Studies using lispro and aspart in pregnancy have shown that both rapid-acting insulin analogues are safe and effective in reducing the postprandial glycaemia [38].

However, human neutral protamine Hagedorn (NPH) insulin still remains the primary basal insulin choice [913], even though, recently, a randomized controlled trial demonstrated noninferiority of detemir versus NPH insulin in 310 pregnant women with type 1 diabetes [14].

Insulin lispro protamine suspension (ILPS), formulated by cocrystallizing insulin lispro with protamine, is a basal insulin analogue with pharmacokinetics and glucodynamics comparable to those of NPH insulin [15]. Current evidence suggests that ILPS may represent a valuable option in the management of diabetic patients, primarily those with type 2 diabetes, requiring insulin treatment regimens [16]. There are no studies about ILPS use during pregnancy, during which the continuous adjustment of the hormonal pattern causes several metabolic and circulatory changes in the mother’s body to accommodate fetal needs [17], so its metabolic effectiveness in pregnancy has not yet been demonstrated. To this aim, we retrospectively studied pregnancies in women with type 2 and gestational diabetes mellitus (GDM) when ILPS or NPH insulin was added to MNT and/or rapid insulin analogues.

Our primary objective was to compare the main maternal outcomes (mode and time of delivery, preterm delivery, and hypertensive disorders) and perinatal outcomes (birth weight and weight class, congenital malformations, neonatal hypoglycaemia, and other perinatal morbidities). As a secondary objective, we evaluated other clinical and glycaemic outcomes (fasting blood glucose and HBA1C, hypoglycemic episodes, insulin need, and weight gain) between the two therapeutic approaches (ILPS or NPH insulin).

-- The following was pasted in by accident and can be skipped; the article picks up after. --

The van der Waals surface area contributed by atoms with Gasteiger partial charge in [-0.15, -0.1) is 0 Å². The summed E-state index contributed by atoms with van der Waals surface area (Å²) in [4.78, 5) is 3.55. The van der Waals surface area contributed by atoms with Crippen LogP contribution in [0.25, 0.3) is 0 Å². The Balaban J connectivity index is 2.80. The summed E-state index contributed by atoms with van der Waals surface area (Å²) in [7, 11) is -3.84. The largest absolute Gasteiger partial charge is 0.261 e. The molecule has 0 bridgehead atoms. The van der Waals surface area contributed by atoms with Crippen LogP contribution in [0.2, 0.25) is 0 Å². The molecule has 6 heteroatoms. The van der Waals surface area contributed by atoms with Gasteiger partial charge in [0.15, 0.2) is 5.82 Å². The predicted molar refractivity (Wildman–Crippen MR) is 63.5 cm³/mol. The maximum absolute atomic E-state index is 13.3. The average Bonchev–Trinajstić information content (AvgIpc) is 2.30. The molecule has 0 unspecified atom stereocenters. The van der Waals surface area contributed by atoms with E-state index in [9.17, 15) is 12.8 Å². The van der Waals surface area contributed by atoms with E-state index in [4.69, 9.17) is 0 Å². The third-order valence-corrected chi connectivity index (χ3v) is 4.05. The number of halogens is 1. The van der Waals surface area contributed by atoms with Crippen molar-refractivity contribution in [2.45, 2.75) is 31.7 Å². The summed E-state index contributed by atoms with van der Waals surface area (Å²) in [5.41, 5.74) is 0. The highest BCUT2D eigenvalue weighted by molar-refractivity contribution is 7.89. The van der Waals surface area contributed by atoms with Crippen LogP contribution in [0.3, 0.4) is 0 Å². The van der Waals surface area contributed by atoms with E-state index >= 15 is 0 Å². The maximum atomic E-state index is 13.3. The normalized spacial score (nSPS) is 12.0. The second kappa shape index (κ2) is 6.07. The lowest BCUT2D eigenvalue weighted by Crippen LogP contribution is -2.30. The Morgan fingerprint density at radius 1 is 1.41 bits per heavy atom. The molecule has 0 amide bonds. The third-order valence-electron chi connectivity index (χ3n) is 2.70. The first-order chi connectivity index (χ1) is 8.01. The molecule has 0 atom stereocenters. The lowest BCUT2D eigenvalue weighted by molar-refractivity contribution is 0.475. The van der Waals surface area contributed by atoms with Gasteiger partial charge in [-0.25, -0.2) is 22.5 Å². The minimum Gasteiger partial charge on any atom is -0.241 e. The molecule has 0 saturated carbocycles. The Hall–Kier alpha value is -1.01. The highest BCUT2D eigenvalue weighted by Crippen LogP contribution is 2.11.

2. Patients and Methods

This is a multicentre retrospective observational study of a cohort of pregnant women affected by type 2 or gestational diabetes mellitus (GDM) which was not being effectively controlled with MNT and/or rapid insulin analogues, who were additionally treated with an intermediate-acting insulin (ILPS or NPH).

All women were recruited consecutively from January 2008 to August 2010 in two hospitals located in Rome (S. Andrea and Sandro Pertini).

3. Study Protocol

Pregnancy dating, based on menstrual history and physical examinations, was definitely confirmed by an early ultrasound examination before the 16th week of gestation.